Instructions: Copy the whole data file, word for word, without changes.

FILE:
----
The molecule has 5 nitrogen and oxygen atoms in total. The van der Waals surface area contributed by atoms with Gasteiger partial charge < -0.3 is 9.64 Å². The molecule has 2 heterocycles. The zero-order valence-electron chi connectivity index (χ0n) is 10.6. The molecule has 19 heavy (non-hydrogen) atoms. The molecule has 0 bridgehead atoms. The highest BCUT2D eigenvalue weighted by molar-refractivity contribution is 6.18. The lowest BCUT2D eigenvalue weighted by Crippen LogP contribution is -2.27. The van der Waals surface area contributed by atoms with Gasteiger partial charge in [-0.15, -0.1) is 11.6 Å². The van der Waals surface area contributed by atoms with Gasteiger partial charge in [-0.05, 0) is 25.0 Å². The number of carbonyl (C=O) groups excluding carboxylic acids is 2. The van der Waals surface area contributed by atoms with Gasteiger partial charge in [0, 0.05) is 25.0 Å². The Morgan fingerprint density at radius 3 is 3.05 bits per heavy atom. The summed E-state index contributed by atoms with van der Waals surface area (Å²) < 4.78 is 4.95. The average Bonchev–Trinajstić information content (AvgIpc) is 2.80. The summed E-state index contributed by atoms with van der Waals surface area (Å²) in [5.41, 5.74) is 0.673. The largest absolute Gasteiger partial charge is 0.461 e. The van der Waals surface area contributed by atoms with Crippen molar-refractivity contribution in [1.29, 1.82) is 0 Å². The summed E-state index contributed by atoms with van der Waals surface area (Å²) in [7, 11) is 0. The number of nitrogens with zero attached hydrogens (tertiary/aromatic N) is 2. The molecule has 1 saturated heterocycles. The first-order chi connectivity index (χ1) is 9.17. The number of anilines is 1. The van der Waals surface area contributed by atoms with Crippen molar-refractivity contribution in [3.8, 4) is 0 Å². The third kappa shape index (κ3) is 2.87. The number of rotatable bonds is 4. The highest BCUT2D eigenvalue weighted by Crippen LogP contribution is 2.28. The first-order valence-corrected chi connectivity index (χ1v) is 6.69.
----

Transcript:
The molecule has 5 nitrogen and oxygen atoms in total. The van der Waals surface area contributed by atoms with Gasteiger partial charge < -0.3 is 9.64 Å². The molecule has 2 heterocycles. The zero-order valence-electron chi connectivity index (χ0n) is 10.6. The molecule has 19 heavy (non-hydrogen) atoms. The molecule has 0 bridgehead atoms. The highest BCUT2D eigenvalue weighted by molar-refractivity contribution is 6.18. The lowest BCUT2D eigenvalue weighted by Crippen LogP contribution is -2.27. The van der Waals surface area contributed by atoms with Gasteiger partial charge in [-0.15, -0.1) is 11.6 Å². The van der Waals surface area contributed by atoms with Gasteiger partial charge in [-0.05, 0) is 25.0 Å². The number of carbonyl (C=O) groups excluding carboxylic acids is 2. The van der Waals surface area contributed by atoms with Gasteiger partial charge in [0, 0.05) is 25.0 Å². The Morgan fingerprint density at radius 3 is 3.05 bits per heavy atom. The summed E-state index contributed by atoms with van der Waals surface area (Å²) < 4.78 is 4.95. The average Bonchev–Trinajstić information content (AvgIpc) is 2.80. The summed E-state index contributed by atoms with van der Waals surface area (Å²) in [5.41, 5.74) is 0.673. The largest absolute Gasteiger partial charge is 0.461 e. The van der Waals surface area contributed by atoms with Crippen molar-refractivity contribution in [1.29, 1.82) is 0 Å². The summed E-state index contributed by atoms with van der Waals surface area (Å²) in [7, 11) is 0. The number of nitrogens with zero attached hydrogens (tertiary/aromatic N) is 2. The molecule has 1 saturated heterocycles. The first-order chi connectivity index (χ1) is 9.17. The number of anilines is 1. The van der Waals surface area contributed by atoms with Crippen molar-refractivity contribution in [3.8, 4) is 0 Å². The third kappa shape index (κ3) is 2.87. The number of rotatable bonds is 4. The highest BCUT2D eigenvalue weighted by Crippen LogP contribution is 2.28. The first-order valence-corrected chi connectivity index (χ1v) is 6.69.